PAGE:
Strategic Planning

Author: Margaret Hill

What kinds of resources and activities would be good for promoting Scripture Engagement in language communities around the world? This checklist was put together at a seminar in Nairobi, Kenya, in August 2011.

I hope it will be useful as you work on planning and strategy issues in Scripture Engagement. Most communities would not expect to have all the items listed here but it is likely that they should be working on some in each category, with the aim of seeing people engage with God’s Word in their local language and culture.

The checklist includes 19 categories of activities and resources.  [more...]

Huit conditions pour l’utilisation des Écritures
Author: Wayne Dye

This is a 7-page summary in French of Wayne Dye's "Eight Conditions of Scripture Engagement". The awareness of the contribution of each of these eight factors can help in developing strategies to promote the use of God's Word.

For a more in-depth discussion of the Eight Conditions (in English), see the author's article in the IJFM journal.  [more...]

Thoughts on the relationship between the financing of translation projects and the use of the scriptures in Burkina Faso
Author: Ed Lauber

We need to enlarge our thinking about the contribution of the church to the translation effort. Casting that contribution principally in terms of cash contributions to the translators’ salaries limits options and may even have a negative impact on the use of the translation. Adopting a more complex partnership approach to finances will result in better partnership and may, therefore, positively affect the use of the Scriptures.

Ed Lauber explores the relationship between funding of translation projects and the use of the Scriptures in Burkina Faso. He believes there is often a link, albeit sometimes weak. Where the link is strong, it is often complex and related to other factors.  [more...]

Reducing the time from translation desk to Scripture engagement
Author: Richard Margetts

"If the food is ready and the people are hungry,
don’t put it in the freezer and tell them to come back later."

The title of this article sprang from a discussion we had during a training course for Scripture Engagement practitioners in Yaoundé, Cameroon. From their experience of working with Bible translation teams across francophone Africa, the participants knew that it could take a very long time before completed portions (such as individual Bible books) got from the translator’s desk and into the hands of the people. The ‘food’ would be ‘put in the freezer’ waiting for the day when it would finally be served to those hungry to receive it.

So why does this happen? If the people are hungry for God’s Word in their own language, why would a translation team take this spiritual food and store it away in the freezer for another day? What is causing the delay? Isn’t there something we can do to reduce the time from translation desk to Scripture engagement?  [more...]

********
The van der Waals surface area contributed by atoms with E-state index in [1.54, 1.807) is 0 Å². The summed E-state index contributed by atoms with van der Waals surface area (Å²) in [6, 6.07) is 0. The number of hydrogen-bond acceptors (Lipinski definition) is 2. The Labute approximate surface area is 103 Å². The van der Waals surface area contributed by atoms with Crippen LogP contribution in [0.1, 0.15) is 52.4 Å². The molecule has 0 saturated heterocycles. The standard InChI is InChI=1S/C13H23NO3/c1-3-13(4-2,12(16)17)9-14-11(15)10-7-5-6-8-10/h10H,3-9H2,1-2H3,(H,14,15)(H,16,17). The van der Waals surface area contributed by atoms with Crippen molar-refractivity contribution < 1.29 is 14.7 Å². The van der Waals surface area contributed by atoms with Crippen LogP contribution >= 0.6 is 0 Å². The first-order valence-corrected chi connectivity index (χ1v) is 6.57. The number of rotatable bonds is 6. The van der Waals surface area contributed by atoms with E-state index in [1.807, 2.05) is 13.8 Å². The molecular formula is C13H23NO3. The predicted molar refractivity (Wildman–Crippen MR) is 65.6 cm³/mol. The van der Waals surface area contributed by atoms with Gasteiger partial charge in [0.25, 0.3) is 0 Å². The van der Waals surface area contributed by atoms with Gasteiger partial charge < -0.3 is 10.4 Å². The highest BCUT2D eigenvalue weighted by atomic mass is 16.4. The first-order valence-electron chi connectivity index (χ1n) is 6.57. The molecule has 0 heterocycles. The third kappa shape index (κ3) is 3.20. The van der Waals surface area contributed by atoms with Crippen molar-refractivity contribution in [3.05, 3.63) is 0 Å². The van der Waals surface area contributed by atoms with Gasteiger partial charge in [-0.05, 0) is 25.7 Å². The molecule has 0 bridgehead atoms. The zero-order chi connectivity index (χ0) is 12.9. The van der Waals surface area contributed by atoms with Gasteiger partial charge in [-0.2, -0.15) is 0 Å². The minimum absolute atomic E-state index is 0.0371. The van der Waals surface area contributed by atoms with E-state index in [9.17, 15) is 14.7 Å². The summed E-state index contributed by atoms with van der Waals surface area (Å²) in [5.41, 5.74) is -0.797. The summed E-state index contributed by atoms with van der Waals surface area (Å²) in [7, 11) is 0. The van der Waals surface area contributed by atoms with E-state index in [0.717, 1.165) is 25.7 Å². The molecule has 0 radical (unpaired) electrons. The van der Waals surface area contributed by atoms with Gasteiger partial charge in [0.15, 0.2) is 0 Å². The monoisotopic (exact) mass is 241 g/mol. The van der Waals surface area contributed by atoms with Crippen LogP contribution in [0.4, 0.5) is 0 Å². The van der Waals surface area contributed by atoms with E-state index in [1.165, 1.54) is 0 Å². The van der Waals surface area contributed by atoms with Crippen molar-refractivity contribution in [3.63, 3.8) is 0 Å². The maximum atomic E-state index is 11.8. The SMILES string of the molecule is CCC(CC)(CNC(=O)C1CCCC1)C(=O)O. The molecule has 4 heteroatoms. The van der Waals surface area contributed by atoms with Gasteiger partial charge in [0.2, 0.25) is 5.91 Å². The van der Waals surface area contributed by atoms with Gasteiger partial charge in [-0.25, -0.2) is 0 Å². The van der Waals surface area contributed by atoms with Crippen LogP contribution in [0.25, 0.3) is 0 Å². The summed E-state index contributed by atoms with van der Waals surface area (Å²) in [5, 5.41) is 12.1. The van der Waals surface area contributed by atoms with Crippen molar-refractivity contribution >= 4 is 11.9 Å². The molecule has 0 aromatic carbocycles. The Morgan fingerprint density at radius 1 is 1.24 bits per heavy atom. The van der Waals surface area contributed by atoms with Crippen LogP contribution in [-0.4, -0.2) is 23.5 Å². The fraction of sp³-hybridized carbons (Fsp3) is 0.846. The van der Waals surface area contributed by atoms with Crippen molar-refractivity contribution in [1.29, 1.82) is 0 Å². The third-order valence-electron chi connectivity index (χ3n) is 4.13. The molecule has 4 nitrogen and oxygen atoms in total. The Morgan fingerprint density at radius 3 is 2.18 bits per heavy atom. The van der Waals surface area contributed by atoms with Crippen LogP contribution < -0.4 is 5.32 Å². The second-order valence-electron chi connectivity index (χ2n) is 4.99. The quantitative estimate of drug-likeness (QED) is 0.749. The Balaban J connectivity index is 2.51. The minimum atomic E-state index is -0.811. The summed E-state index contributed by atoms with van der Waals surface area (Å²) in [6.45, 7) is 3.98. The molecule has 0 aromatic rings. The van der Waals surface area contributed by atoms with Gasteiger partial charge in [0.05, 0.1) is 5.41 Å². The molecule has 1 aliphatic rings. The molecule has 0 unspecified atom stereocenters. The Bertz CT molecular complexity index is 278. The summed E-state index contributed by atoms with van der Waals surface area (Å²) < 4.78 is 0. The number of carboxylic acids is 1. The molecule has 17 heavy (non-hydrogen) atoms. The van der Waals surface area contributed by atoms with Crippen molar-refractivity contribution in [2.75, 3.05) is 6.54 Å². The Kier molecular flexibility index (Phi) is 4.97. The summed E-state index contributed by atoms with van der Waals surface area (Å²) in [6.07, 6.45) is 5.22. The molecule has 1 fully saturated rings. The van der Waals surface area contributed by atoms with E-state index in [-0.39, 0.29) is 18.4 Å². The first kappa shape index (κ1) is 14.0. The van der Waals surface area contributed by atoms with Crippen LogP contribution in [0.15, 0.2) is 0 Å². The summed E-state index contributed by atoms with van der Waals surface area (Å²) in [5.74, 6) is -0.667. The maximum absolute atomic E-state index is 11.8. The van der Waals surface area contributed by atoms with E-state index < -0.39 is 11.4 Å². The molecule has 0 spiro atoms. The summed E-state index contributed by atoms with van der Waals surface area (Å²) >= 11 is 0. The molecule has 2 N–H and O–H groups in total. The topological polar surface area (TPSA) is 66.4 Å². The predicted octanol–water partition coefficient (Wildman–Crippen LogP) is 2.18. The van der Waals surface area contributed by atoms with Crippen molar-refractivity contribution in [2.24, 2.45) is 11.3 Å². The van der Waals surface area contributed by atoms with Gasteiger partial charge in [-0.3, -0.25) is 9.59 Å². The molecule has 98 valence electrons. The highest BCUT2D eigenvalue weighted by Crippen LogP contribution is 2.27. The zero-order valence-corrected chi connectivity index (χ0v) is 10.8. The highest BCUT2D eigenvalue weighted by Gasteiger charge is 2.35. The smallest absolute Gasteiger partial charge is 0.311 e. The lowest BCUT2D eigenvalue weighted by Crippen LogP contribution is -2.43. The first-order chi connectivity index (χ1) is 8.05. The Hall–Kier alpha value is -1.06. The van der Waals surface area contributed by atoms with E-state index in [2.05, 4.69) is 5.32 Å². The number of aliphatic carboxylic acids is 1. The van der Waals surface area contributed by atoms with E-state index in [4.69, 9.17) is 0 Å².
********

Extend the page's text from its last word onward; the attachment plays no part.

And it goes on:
Construire des ponts à travers l’interaction avec la Bible et le discipolat
Author: Bettina Gottschlich-Modibale

"Bible translation and Scripture engagement play a role in liberating a people to understand their value, role, and destiny according to the Word of God and to embrace it to glorify God, to transform nations and make disciples."

In this article, written in French, Bettina Gottschlich-Modibale describes an unexpected voyage of discovery in the Democratic Republic of Congo, seeking to build bridges between the translation of the Bible and everyday life.

Seeing that there was often a disconnect between Bible translation in local languages and people's lives, she describes how Scripture engagement and discipleship are bridging the gap. Four initiatives are presented:

(1) The Transformation Series, BELT, of Youth With A Mission
(2) A discipleship guide: "May Your Kingdom Come"
(3) God's Story - Our Story
(4) Planning Bible translation programmes together with churches.  [more...]

Author: Beth Clark (2020)

In this paper, written during a Scripture Engagement course at Dallas International University, Beth Clark examines the micropublishing of Bible translations: looking at both the theoretical basis and practical applications.

 

From the conclusion:

"Planning to micropublish throughout a Bible translation project can have many positive benefits toward Scripture Engagement in the language community. It allows for the possibility of matching the translation style of specific passages of Scripture to their end use and format. It allows for the production of Scripture products in many different forms (stories, songs, literacy materials, etc.), to meet different needs in the community. It allows teams the opportunity to produce Scripture materials selected to meet current felt needs. In these ways, micropublishing can accelerate impact as Scripture portions are available sooner in the process. This may be particularly useful in difficult access contexts.